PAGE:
Deutsche Bank Private Wealth Management, this year’s deserved winner of the Best Private Bank – UNHWI Services, we believe, was the best in class. Indeed, its differentiation lies in its interesting definition for the UHNW segment – the bank’s top-50 clients in Asia regardless of the dollar-value of their relationship with the bank. “It is important to us that we keep this segment small,” says Anurag Mahesh, managing director and head of Global Investment and Key Client Solutions, Asia Pacific. “If we need to have senior people working on these accounts then we need to limit the size of this segment. Currently we have only 42 relationships in this category and I don’t see this growing beyond 50. At competition the same tycoon is one of 200 clients whereas at Deutsche Bank he is one of 42 so the experience is wholly different,” he explains.
Mahesh has developed a keen understanding of what Deutsche’s UHNW clients want, “Corporate needs and the availability of balance sheet [funding] is most important to clients in this segment,” he says. We at Asian Private Banker believe this understanding is a reflection of Deutsche’s innovative approach to UHNW banking and its commitment to a more relevant service offering for such clients.
Citi Private Bank
As private banks in Asia struggle to differentiate their product offerings in an increasingly crowded market, alternative investments have emerged as a crucial strategic advantage for banks with proven prowess and expertise in the area. Waning investor interest in traditional products and an increasing fascination for more unique investment options, particularly amongst the ultra-rich have made alternative investments de rigueur on the product shelf of most private banks in the region. Leaders in this space have honed their understanding of the complex nature of these products and their specific liquidity requirements. For private banks, the challenge has been to expand the market for alternative investments beyond institutional investors and re-package these products so that they are more palatable to high-net-worth individuals.
Citi Private Bank has proved itself to be a worthy recipient of this year’s award for Best Private Bank – Alternative Investments primarily because it has been able to leverage the strength of its 200-strong product development team in Asia to make managed investment products such as hedge funds, mutual funds and private equity opportunities available and more appealing to its private banking clients. A global team of 20 professionals does research and due diligence on hedge funds and a dedicated team of seven professionals focuses exclusively on private equity and real estate funds. “We do this so that we are picking the best of breed managers in the alternative investment space,” says Debashish Duttagupta, head of investments, wealth management Asia Pacific at Citi Private Bank.”We have steadily brought a stream of alternative investment opportunities to Asian clients and have a dedicated research team for alternative investments in Asia.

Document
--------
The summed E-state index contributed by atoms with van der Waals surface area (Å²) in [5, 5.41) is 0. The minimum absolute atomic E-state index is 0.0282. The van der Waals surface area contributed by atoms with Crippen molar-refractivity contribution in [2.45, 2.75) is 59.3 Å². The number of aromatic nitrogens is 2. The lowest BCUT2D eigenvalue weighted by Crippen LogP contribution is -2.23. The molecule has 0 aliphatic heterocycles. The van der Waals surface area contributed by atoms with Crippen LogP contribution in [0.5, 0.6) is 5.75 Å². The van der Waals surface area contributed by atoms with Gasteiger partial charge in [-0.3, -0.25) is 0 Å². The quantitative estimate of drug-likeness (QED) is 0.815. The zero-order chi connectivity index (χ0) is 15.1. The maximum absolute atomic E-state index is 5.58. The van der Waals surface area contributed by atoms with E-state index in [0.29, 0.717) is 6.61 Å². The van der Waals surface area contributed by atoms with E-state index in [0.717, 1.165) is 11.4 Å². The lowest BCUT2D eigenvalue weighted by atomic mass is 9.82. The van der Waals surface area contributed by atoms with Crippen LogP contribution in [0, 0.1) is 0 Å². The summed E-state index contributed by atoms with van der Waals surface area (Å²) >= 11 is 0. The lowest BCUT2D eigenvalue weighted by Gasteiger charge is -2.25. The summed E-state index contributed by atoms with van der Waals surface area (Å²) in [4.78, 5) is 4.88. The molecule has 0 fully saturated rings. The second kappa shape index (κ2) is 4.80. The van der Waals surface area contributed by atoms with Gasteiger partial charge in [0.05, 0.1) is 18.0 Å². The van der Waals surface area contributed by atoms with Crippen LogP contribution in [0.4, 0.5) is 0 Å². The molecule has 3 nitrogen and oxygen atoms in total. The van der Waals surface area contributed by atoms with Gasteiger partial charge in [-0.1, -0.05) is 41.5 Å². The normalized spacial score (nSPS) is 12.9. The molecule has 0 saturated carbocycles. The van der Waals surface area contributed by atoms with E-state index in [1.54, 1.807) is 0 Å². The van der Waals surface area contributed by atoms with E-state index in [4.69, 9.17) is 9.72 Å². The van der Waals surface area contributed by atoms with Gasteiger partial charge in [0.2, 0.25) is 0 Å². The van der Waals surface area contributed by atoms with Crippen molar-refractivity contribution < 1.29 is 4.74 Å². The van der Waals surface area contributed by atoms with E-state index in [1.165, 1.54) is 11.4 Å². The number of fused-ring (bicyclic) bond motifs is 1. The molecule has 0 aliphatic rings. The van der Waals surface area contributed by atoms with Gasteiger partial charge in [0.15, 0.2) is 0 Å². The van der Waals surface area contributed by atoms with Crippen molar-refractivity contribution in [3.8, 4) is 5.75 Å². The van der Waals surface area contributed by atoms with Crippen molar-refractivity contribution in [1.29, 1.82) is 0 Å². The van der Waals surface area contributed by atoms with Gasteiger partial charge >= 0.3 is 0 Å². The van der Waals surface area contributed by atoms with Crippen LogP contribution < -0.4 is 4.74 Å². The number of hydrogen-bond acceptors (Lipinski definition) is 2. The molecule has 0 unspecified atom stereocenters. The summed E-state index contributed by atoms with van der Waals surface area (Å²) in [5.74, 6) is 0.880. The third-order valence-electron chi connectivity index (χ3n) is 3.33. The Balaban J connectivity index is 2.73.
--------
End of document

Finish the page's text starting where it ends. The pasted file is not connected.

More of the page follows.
We have also managed to bring fairly unique private equity opportunities to our clients which they would not otherwise have access to,” he confirms.
In its naissance, an extension of the family office-model in Europe, the external asset manager business is now a reliable, repetitive source of revenue for private banks in mature markets such as Switzerland and the United Kingdom. In Asia, a few early-adopter private banks have used the model or a related hybrid for much of the last decade. Over the last year this industry subset has grown significantly in numbers despite a difficult market environment as a result of new entrants from both the asset management as well as the banking side of the business.
Private banks with established external asset management-derived business have increased focus on this area, with a greater number of banks setting up dedicated teams to understand and service the specific needs of these clients. The tougher economic environment has brought home the significant advantages of this business model for private banks: captive and growing AUMs, greater amortisation of fixed costs and greater visibility for revenue projections. Competition among private banks in this space has grown apace.
External asset managers seek to distinguish themselves from general financial consultants by the manner in which they look after client assets – free from third-party influence, with a very high degree of personalisation and with accreditation from the regulators. They also endeavour to set the bar high for professionalism and service quality and for this they depend greatly on their partner banks.
Julius Baer has a unique understanding of the requirements of its external asset managers who count on the private bank to help them achieve swift, economical trade execution and relevant research and is thus the deserved winner of this year’s award. Indeed, it exceeds the standard industry requirements and acts as a genuine partner with its external asset manager clients. With long-standing focus on its external asset manager business and a dedicated team of professionals, Julius Baer received glowing tributes from external asset managers who referred to the bank’s “flexible approach” towards and “long experience” in dealing with their needs as well as the exceptional quality of service they received.
UBS Wealth Management